What was your first job, and how did you get into IT?
My first job was as an apprentice working for the fleet air arm of the Ministry of Defence. I repaired the electronic systems of helicopters. The MoD subsequently sponsored me to study electronic computer systems at Salford University. I then took a position at EDS.
What does the channel most need to learn in order to succeed and grow this year?
Tangible end-user business value. This is critical for everyone in our industry to understand so our ideas and efforts are as relevant as possible to the goals of business. The channel can then ensure that solutions address core business issues, which is often how future projects are born.
Is IT well taught in schools?
Yes. However, we in the industry need to offer work experience. Practical, hands-on experience is important to complement theory. We make our contribution in this area by offering internships each year.
What are the characteristics of the perfect channel partner?
The perfect channel partner company is proactive, swift, and agile, with a proven market presence. I also look for trust among partners, which is a precursor to any serious deal.
What are the traits of the perfect boss?
Being open, honest and leading from the front are all crucial traits in bosses I’ve witnessed who have achieved long-term success. Also, making work a fun and rewarding environment builds great teams that deliver great results.
Would you rather draw up the plans, or carry them out?
I like to be involved in both; planning is nothing without execution.
Will the economic recovery continue?
We are clearly in the midst of challenging times, but businesses will always seek innovative ways to grow. By focusing on business fundamentals we will get the economy growing again. The IT industry has a fundamental role to play.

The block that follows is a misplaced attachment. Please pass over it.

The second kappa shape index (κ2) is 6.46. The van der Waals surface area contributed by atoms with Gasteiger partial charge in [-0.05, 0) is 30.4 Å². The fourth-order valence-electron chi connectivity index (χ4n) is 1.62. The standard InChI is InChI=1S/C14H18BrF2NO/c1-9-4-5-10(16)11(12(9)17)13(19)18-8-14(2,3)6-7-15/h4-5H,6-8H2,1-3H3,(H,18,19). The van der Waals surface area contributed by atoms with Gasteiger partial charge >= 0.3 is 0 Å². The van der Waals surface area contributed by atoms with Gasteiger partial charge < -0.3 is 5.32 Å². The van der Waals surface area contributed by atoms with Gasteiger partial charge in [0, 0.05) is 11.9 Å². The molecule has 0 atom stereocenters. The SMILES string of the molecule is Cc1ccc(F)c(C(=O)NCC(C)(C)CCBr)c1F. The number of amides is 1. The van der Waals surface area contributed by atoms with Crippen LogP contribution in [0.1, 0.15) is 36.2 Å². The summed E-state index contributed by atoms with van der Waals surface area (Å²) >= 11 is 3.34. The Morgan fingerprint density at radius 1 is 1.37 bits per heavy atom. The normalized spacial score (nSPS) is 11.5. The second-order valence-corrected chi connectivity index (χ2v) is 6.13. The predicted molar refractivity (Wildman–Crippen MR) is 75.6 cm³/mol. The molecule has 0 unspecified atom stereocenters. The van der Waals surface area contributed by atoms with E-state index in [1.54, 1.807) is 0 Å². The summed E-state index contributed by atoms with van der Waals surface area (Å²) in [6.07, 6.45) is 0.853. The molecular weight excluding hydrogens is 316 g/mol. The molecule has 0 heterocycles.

Are IT skills shortages best filled by on-the-job training or formal education?
IT skills shortages need to be filled by both formal education and on-the-job training. I say this because we all need time out to study. However, study alone is insufficient. I suspect that now the cost of education is rising, there is a growing opportunity for savvy IT companies to train new, young talent.
If you had your time again, what would be your next choice of career?
IT has been thoroughly rewarding, so I would struggle to identify a more rewarding career choice.
What is the most important thing in business?
Making a difference. Growing your own company is made easier by focusing on understanding your customers’ businesses. In my experience, the greater your knowledge in this respect, the more success you will see. Ultimately, investing time and resource in this way makes a big difference to your customers and your own business.
What is the best holiday you’ve ever had?
The ones my family and I have taken in Bermuda. It’s a beautiful, elegant and relaxing place. Given my passion for boats and water sports, it is virtually paradise for me.
What was the best business trip or junket you have ever experienced?
I make a point of visiting as many clients as possible six months to a year after implementation, and this type of trip is definitely a favourite. The purpose is to understand how we have delivered business value, and how we and our partners can improve. I recently met the CIO of a logistics company and will join a CIO club meeting with another client to share how we improved the performance of their business applications and how this supported their IT-led business transformation programme.
Nigel Pink is UK and Ireland vice president and general manager at Ipanema Technologies
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